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Kindred Spirits in Small Molecule Drug Discovery

This article was originally published in Start Up

Executive Summary

Kinetix Pharmaceuticals hoped that a focus on a particular class of targets that shares structural similarities--the protein kinases--would yield small molecules for a variety of therapeutic areas. But in order to realize synergies between multiple research projects in protein kinases, the company couldn't partner the projects out to numerous pharmaceutical partners, each requiring exclusivity and confidentiality. After technological rival Vertex signed a multi-million dollar protein kinase development partnership with Novartis, Kinetix began to rethink its original business model. A $170 million acquisition offer by Amgen Inc. made strategic sense for the start-up.

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Accelerating Small Molecule Drug Discovery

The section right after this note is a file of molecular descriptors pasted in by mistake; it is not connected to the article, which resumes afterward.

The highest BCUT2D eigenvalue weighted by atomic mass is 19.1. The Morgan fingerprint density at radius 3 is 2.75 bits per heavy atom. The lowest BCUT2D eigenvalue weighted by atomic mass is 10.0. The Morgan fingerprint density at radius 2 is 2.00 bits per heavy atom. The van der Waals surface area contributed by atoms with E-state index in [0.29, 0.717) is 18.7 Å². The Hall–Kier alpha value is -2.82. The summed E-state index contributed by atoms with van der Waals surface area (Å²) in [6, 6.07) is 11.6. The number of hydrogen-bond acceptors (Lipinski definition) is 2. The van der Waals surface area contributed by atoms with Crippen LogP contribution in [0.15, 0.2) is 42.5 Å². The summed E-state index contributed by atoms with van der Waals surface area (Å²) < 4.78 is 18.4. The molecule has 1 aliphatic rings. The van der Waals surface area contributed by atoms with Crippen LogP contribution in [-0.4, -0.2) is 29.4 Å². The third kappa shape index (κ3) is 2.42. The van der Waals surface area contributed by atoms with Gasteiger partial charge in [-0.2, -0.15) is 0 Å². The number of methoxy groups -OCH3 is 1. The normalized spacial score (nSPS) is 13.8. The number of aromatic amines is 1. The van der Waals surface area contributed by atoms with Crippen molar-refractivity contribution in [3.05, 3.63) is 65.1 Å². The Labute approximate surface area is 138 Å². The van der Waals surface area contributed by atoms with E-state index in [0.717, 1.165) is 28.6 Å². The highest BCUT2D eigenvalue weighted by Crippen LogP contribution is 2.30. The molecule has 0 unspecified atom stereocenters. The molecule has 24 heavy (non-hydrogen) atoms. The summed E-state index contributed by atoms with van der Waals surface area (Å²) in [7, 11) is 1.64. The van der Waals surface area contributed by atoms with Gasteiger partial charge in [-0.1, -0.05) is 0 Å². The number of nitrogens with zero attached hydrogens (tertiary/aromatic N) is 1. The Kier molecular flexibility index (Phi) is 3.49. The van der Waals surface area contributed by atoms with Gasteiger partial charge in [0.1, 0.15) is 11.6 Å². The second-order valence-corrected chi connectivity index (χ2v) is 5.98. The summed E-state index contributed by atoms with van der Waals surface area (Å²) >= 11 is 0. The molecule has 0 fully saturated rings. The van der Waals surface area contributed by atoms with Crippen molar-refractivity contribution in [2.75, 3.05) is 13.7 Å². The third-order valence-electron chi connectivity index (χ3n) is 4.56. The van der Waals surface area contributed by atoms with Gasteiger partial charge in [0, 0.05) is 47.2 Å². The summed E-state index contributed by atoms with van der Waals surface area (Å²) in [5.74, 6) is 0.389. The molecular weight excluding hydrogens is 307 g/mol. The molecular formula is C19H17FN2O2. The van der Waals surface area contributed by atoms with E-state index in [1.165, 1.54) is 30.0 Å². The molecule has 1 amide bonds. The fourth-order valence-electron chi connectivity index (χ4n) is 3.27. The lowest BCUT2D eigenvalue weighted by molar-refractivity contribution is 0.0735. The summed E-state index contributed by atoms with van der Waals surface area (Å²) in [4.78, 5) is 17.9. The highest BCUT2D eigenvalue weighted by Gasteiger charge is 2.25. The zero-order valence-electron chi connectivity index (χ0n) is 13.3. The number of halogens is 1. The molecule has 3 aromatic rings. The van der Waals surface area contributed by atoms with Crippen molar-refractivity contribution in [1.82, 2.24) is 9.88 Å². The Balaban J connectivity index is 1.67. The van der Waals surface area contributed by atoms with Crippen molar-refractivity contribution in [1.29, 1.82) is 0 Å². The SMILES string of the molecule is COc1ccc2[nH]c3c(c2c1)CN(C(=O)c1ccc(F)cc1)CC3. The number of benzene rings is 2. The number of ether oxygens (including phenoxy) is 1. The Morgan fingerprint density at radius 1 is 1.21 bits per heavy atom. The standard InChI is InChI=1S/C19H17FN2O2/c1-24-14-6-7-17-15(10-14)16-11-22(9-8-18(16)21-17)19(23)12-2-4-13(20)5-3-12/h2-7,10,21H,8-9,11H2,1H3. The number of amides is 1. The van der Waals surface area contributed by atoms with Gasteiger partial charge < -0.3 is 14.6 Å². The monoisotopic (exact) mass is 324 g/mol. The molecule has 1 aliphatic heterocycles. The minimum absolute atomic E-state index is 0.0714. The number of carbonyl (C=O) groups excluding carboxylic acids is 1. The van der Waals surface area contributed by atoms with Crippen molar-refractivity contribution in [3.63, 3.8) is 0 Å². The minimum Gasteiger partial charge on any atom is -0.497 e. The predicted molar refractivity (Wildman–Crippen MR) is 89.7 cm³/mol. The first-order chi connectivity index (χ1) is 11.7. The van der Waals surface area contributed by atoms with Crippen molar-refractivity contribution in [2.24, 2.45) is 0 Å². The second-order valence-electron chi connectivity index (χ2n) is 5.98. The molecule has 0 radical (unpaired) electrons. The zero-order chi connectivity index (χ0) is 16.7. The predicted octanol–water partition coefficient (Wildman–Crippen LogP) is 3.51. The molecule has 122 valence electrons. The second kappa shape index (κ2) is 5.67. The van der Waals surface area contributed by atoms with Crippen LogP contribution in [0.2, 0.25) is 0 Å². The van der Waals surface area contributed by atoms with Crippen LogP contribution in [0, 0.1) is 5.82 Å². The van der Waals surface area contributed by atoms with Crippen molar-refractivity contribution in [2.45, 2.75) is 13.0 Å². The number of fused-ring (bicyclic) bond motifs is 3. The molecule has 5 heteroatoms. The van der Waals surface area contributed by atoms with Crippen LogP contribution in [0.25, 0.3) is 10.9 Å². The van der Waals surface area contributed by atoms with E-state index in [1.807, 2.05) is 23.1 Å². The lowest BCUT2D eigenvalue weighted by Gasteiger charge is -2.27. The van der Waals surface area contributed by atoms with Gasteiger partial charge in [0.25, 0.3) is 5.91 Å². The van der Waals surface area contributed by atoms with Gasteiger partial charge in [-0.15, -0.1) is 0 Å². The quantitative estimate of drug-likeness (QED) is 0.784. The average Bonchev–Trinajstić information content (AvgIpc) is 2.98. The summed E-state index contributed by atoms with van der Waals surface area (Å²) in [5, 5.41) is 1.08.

Pharmaceutical companies face two giant risks; compound risk and target risk. So, despite an abundance of so-called validated targets emerging from genomics efforts, and novel high throughput tools for compound synthesis and screening that yield plenty of hits against each target, at the end of the day, pharmaceutical company productivity, as measured by approved drugs, remains low. Recently, several former big-pharma executives have founded private companies that hope to speed up the time it takes to come up with optimized small molecule leads. Each has staked out a particular niche where it thinks it can do better than big pharma at coming up with clinic-ready compounds. Kinetix Pharmaceuticals and Triad Pharmaceuticals hope to leverage their knowledge of particular gene families to come up with optimized leads; Enanta Pharmaceuticals hopes to morph peptides into drugs with a combinatorial approach to binding pharmacophores, and Sunesis hopes to tackle some of the targets that prove intractable for others, or in which only large molecules have been able to intervene. The new small molecule companies share a vision of drug discovery that is based on targets, rather than diseases.

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